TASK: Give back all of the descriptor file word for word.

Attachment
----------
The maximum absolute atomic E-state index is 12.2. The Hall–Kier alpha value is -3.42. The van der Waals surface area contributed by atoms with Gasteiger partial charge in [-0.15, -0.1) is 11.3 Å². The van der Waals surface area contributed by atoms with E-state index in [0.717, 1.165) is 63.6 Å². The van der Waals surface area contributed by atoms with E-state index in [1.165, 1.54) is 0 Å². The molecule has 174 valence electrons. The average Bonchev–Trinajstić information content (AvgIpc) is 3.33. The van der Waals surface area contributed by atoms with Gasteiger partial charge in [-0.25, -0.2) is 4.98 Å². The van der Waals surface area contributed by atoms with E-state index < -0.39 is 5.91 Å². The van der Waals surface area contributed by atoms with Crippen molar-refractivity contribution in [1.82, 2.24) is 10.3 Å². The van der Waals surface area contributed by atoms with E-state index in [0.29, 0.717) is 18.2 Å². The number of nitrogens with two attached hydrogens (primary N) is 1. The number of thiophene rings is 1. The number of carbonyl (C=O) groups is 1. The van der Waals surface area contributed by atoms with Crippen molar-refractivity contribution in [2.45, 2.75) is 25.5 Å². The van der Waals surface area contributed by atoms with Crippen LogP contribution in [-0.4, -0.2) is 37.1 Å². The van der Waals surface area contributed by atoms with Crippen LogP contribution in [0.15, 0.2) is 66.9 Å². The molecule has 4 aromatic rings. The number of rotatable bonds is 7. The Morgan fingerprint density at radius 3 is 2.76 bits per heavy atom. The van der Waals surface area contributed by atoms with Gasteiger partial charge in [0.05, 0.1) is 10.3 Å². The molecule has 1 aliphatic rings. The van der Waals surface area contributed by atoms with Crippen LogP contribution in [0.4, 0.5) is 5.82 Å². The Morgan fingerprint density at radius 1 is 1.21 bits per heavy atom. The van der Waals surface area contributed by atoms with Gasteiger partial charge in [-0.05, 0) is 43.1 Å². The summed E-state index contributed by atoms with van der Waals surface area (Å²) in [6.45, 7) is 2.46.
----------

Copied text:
The maximum absolute atomic E-state index is 12.2. The Hall–Kier alpha value is -3.42. The van der Waals surface area contributed by atoms with Gasteiger partial charge in [-0.15, -0.1) is 11.3 Å². The van der Waals surface area contributed by atoms with E-state index in [0.717, 1.165) is 63.6 Å². The van der Waals surface area contributed by atoms with E-state index in [1.165, 1.54) is 0 Å². The molecule has 174 valence electrons. The average Bonchev–Trinajstić information content (AvgIpc) is 3.33. The van der Waals surface area contributed by atoms with Gasteiger partial charge in [-0.25, -0.2) is 4.98 Å². The van der Waals surface area contributed by atoms with E-state index < -0.39 is 5.91 Å². The van der Waals surface area contributed by atoms with Crippen molar-refractivity contribution in [1.82, 2.24) is 10.3 Å². The van der Waals surface area contributed by atoms with E-state index in [0.29, 0.717) is 18.2 Å². The number of nitrogens with two attached hydrogens (primary N) is 1. The number of thiophene rings is 1. The number of carbonyl (C=O) groups is 1. The van der Waals surface area contributed by atoms with Crippen molar-refractivity contribution in [2.45, 2.75) is 25.5 Å². The van der Waals surface area contributed by atoms with Crippen LogP contribution in [-0.4, -0.2) is 37.1 Å². The van der Waals surface area contributed by atoms with Crippen LogP contribution in [0.15, 0.2) is 66.9 Å². The molecule has 4 aromatic rings. The number of rotatable bonds is 7. The Morgan fingerprint density at radius 3 is 2.76 bits per heavy atom. The van der Waals surface area contributed by atoms with Gasteiger partial charge in [0.05, 0.1) is 10.3 Å². The molecule has 1 aliphatic rings. The van der Waals surface area contributed by atoms with Crippen LogP contribution in [0.4, 0.5) is 5.82 Å². The Morgan fingerprint density at radius 1 is 1.21 bits per heavy atom. The van der Waals surface area contributed by atoms with Gasteiger partial charge in [-0.05, 0) is 43.1 Å². The summed E-state index contributed by atoms with van der Waals surface area (Å²) in [6.45, 7) is 2.46.